Sunscreen Industry Responds
Rather than relying on sunscreens alone for protection from the sun, the EWG recommends avoiding sun exposure entirely during peak hours and wearing protective clothing whenever possible.
“The longer we examine sunscreen the more we favor the message that hats, shirts, and shade are the very best sunscreens of all,” Houlihan says.
In an interview with WebMD, Lisa Powers, a spokeswoman for the sunscreen industry group Personal Care Products Council (PCPC), called the EWG report “reckless.”
“I would hate to think of a parent not using sunscreen on their child based on the baseless claims in this report, when the science on the dangers of sun exposure, especially in childhood, is so solid,” Powers says.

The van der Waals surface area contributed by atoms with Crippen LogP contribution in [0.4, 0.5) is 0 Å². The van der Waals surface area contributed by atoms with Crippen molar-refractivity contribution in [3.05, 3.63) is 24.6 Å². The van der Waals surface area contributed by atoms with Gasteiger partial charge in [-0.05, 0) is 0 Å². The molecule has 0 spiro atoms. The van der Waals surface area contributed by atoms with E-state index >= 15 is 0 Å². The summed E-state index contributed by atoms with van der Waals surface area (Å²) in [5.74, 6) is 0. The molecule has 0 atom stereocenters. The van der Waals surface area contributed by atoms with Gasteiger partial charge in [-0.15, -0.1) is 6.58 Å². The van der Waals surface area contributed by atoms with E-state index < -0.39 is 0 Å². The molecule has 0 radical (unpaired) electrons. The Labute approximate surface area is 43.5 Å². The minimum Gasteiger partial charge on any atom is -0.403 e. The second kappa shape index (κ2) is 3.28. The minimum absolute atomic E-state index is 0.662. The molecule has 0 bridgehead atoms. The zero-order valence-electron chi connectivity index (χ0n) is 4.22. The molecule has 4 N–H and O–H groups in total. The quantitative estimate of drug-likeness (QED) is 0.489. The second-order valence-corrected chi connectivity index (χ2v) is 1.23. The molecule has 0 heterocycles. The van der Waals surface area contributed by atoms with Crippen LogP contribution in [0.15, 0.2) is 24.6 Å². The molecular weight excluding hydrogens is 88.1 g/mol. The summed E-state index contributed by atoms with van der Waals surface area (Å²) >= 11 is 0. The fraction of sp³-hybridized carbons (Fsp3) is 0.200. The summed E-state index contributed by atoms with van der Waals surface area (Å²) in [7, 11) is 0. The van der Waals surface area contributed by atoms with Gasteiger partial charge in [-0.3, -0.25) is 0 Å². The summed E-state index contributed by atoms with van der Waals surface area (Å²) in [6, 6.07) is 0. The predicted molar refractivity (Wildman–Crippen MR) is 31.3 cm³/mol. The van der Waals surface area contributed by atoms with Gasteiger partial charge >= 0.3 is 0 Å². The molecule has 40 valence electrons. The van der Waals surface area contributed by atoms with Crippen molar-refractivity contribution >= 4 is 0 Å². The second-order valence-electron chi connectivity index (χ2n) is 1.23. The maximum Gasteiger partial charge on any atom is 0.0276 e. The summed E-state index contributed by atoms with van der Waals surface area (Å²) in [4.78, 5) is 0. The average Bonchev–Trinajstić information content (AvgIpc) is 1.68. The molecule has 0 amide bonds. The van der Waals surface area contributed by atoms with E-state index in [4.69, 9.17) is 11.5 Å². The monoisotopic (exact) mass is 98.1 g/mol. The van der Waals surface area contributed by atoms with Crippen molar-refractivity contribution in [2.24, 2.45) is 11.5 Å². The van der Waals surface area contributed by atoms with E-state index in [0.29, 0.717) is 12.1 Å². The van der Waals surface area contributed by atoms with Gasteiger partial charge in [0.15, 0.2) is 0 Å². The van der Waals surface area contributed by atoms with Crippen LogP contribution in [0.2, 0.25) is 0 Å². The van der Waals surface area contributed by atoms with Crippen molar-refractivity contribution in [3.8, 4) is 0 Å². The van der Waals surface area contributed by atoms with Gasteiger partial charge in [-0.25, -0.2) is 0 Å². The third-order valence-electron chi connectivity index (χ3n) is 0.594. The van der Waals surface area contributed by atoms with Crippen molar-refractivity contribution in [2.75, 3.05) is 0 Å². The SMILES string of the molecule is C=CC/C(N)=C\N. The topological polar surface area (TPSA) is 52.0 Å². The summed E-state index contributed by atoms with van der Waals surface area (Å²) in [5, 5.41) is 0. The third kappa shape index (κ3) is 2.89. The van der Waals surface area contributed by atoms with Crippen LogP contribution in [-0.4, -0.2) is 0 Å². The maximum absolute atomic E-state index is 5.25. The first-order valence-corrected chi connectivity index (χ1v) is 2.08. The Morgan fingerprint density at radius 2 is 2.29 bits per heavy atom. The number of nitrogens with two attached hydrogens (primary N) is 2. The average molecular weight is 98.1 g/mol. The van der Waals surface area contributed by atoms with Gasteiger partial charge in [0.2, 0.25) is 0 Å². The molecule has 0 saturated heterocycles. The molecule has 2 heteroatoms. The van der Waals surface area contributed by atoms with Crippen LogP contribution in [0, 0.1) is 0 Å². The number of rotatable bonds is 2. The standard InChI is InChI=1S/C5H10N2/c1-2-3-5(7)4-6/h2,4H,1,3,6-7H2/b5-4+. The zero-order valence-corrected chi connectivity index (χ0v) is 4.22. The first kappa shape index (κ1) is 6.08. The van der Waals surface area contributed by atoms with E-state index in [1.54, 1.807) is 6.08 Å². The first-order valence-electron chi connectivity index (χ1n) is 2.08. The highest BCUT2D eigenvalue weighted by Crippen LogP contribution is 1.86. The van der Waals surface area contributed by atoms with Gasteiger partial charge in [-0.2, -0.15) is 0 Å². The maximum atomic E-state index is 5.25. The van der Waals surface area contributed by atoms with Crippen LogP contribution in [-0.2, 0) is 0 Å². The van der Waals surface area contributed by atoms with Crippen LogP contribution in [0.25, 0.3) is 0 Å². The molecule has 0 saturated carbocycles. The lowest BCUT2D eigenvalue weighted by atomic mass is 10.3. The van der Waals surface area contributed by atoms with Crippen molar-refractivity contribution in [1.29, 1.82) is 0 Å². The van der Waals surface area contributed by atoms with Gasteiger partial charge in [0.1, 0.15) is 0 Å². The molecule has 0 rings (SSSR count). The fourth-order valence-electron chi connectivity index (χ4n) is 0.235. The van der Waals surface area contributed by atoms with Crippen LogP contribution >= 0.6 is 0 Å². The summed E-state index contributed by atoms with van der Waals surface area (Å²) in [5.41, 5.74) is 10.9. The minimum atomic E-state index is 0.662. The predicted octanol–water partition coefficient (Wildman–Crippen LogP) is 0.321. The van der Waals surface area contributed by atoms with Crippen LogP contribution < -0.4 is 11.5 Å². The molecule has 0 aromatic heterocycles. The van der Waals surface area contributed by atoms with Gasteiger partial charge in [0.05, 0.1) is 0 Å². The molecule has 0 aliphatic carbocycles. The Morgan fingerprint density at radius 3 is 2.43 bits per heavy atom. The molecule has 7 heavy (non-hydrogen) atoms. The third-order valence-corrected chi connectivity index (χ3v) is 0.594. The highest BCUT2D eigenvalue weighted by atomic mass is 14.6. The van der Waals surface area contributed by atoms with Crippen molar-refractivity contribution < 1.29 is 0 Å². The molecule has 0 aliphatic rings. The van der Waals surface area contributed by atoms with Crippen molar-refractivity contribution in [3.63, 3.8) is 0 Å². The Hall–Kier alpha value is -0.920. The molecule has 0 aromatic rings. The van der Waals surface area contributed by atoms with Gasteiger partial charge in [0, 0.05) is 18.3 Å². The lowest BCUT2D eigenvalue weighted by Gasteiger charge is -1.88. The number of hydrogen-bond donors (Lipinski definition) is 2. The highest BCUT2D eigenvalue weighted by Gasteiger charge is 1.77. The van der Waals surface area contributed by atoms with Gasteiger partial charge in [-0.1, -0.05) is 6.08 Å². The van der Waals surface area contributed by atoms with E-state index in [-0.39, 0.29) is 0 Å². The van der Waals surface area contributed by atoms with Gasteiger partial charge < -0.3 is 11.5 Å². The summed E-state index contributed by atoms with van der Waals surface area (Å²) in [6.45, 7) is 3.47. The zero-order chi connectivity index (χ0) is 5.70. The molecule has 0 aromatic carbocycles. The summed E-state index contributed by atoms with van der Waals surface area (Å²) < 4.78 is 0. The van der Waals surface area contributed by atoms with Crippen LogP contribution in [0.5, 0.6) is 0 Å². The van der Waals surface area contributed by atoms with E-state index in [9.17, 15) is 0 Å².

PCPC Chief Scientist John Bailey, PhD, called "ridiculous" the EWG claim that sunscreens don’t provide adequate protection against the sun because people rarely use them as recommended.
According to the EWG report, a 100 SPF product typically protects more like an SPF 3 because people tend to use far less sunscreen than they should and reapply it less often than recommended.
“This is just a ludicrous charge,” Bailey tells WebMD. “I don’t know how they came up with this.”
The industry representatives agree with the environmental group on one thing, however: that long-awaited changes in sunscreen labeling by the FDA will help consumers better understand the difference between sunscreens.
For the first time, sunscreen manufacturers will be required to provide information on the amount of UVA screening provided by their products.
UVA rays do not cause sunburns, but they do contribute to skin cancer and sun-related skin aging.
The new regulations are also expected to prohibit manufacturers from claiming SPF of more than 50+.
A spokeswoman for the FDA tells WebMD that the finalized guidelines should be made public later this year.